Seven years ago I asked my friend, Jill, what childbirth was really like. Jill is one of the most "real" women I know and since she'd just had a baby I thought she be the perfect person to ask. Her response shocked me. "I'll never tell you that. If I do, you'll never be willing to do it." I couldn't believe it. Whatever happened was so traumatic that she was afraid telling me would turn me off of delivering a baby all together. What happened to the sisterhood, the support, the shared experiences of being female? In Jill's mind and the mind of so many other bio moms I know, she was protecting me. Did I agree with her? No. Did I really need to know all of the personal details of the most personal moment of her life. Nope. Was there an opportunity lost in sharing experiences that would help another woman better decide if she wanted a family? Yes.
Stepmoms do the same thing. We tell each other and the world that we're just fine and that life in our new families is picture perfect. We keep up the facade of picket fences and baked goods so that we can assure world as well as ourselves that we aren't bad parents and we haven't made a mistake. It's high time we as stepmoms start telling one another the truth.
I'm not suggesting we're all lying to one another purposely, although some of us might be. I am suggesting however that glossing over the truth for fear of appearing to be a failure is in fact the very definition of failure. If we tell one another that his kids loved me from day one and we always get along, we're lying. Whether we're lying to protect ourselves, our partners or our children doesn't matter. We're still lying. Same is true if we keep up the picture-perfect facade without being honest with another stepmom when she's struggling too. I'm not suggesting we should broadcast our struggles through in our tweets or status updates. Nor am I suggesting putting yourself in a position that sharing your struggles with others can put your family in any sort of harm. I am suggesting that when someone close is struggling, we need to be honest with one another about the struggles.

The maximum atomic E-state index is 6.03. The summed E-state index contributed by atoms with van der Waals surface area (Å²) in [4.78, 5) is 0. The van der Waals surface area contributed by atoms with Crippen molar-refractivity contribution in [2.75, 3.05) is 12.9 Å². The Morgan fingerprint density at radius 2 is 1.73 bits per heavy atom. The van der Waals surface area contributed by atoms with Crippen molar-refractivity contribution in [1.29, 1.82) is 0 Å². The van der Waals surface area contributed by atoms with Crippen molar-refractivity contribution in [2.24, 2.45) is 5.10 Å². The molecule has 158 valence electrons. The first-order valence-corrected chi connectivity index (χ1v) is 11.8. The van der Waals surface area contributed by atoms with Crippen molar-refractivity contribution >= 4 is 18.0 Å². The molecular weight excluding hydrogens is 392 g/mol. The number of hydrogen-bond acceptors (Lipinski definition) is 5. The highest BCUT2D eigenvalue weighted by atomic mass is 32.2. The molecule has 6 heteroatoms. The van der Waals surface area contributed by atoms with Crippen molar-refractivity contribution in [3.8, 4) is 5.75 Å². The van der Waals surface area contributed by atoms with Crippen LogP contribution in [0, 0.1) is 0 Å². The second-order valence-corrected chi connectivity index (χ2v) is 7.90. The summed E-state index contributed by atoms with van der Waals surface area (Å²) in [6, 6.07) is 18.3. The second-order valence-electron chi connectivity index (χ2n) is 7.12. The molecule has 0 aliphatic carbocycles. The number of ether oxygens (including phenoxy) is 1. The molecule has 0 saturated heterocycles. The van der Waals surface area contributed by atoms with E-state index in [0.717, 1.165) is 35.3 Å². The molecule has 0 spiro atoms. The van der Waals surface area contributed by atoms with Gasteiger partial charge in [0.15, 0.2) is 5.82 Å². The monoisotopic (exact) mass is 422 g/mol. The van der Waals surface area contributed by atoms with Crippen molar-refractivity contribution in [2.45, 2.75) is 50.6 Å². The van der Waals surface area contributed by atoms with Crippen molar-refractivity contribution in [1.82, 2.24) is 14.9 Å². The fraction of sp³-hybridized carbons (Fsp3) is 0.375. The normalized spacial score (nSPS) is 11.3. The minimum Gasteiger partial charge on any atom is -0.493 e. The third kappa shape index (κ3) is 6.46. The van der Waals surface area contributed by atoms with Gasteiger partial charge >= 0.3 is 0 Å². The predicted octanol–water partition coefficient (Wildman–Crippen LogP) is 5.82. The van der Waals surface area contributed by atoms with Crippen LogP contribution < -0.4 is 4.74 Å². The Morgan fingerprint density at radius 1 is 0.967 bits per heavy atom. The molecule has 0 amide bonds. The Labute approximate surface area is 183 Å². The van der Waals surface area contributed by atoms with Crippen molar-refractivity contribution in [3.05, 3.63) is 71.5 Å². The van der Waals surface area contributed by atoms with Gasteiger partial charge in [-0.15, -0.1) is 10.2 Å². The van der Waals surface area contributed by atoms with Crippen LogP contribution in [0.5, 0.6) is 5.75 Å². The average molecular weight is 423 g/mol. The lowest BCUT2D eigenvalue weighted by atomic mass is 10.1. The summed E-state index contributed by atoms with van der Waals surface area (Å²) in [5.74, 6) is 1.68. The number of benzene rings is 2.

So what do we gain by telling each other the truth about stepparenting? First of all, we find relief. There's something to saying "This is hard" out loud that just makes it a little less hard. Second, we let someone else know they're not alone and we realize we're not either. If you're a stepparent, you're the only one with that role in your house and that can be very isolating. Shared experiences create bonds and build people up. Finally, we pave the way for someone else to have a better experience than we did. Each person's journey is different but imagine how much better your journey could have been if you were advised about how to handle the first meeting with bio mom or someone told you 8-year-old girls get jealous of the time Dad spends with Momish. Through sharing our experiences and be willing to look a little less than perfect, we're able to build our community of Momishes up. We set one another up for success, whatever that may look like and create a foundation of trust we can count on.